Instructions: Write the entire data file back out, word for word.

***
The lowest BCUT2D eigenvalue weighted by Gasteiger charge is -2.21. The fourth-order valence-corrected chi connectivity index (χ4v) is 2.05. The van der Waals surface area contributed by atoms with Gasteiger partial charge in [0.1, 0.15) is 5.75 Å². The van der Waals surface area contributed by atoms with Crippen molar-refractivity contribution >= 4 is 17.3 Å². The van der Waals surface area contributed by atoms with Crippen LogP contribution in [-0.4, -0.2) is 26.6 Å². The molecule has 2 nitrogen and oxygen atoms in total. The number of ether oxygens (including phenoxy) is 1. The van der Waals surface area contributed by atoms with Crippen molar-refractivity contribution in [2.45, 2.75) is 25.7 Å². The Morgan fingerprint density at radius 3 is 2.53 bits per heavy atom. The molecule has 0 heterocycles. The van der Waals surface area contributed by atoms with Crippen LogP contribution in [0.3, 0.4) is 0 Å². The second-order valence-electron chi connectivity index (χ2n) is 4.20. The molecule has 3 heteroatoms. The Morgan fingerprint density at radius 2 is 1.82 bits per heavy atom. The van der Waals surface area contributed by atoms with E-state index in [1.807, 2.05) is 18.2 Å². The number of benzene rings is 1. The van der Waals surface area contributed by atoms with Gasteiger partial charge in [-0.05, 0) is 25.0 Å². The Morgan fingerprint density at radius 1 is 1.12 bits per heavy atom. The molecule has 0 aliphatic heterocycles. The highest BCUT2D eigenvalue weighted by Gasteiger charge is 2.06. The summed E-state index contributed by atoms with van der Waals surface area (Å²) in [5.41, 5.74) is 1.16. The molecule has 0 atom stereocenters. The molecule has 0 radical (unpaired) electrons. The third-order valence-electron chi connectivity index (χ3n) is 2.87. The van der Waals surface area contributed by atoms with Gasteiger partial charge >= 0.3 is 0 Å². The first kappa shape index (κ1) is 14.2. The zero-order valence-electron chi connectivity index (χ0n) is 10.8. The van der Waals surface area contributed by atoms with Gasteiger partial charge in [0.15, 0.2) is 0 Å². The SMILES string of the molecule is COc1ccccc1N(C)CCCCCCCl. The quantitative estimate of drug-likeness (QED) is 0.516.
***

The lowest BCUT2D eigenvalue weighted by Gasteiger charge is -2.21. The fourth-order valence-corrected chi connectivity index (χ4v) is 2.05. The van der Waals surface area contributed by atoms with Gasteiger partial charge in [0.1, 0.15) is 5.75 Å². The van der Waals surface area contributed by atoms with Crippen molar-refractivity contribution >= 4 is 17.3 Å². The van der Waals surface area contributed by atoms with Crippen LogP contribution in [-0.4, -0.2) is 26.6 Å². The molecule has 2 nitrogen and oxygen atoms in total. The number of ether oxygens (including phenoxy) is 1. The van der Waals surface area contributed by atoms with Crippen molar-refractivity contribution in [2.45, 2.75) is 25.7 Å². The Morgan fingerprint density at radius 3 is 2.53 bits per heavy atom. The molecule has 0 heterocycles. The van der Waals surface area contributed by atoms with Crippen LogP contribution in [0.3, 0.4) is 0 Å². The second-order valence-electron chi connectivity index (χ2n) is 4.20. The molecule has 3 heteroatoms. The Morgan fingerprint density at radius 2 is 1.82 bits per heavy atom. The van der Waals surface area contributed by atoms with E-state index in [1.807, 2.05) is 18.2 Å². The number of benzene rings is 1. The van der Waals surface area contributed by atoms with Gasteiger partial charge in [-0.05, 0) is 25.0 Å². The Morgan fingerprint density at radius 1 is 1.12 bits per heavy atom. The molecule has 0 aliphatic heterocycles. The highest BCUT2D eigenvalue weighted by Gasteiger charge is 2.06. The summed E-state index contributed by atoms with van der Waals surface area (Å²) in [5.41, 5.74) is 1.16. The molecule has 0 atom stereocenters. The molecule has 0 radical (unpaired) electrons. The third-order valence-electron chi connectivity index (χ3n) is 2.87. The van der Waals surface area contributed by atoms with Gasteiger partial charge >= 0.3 is 0 Å². The first kappa shape index (κ1) is 14.2. The zero-order valence-electron chi connectivity index (χ0n) is 10.8. The van der Waals surface area contributed by atoms with Gasteiger partial charge in [0.15, 0.2) is 0 Å². The SMILES string of the molecule is COc1ccccc1N(C)CCCCCCCl. The quantitative estimate of drug-likeness (QED) is 0.516.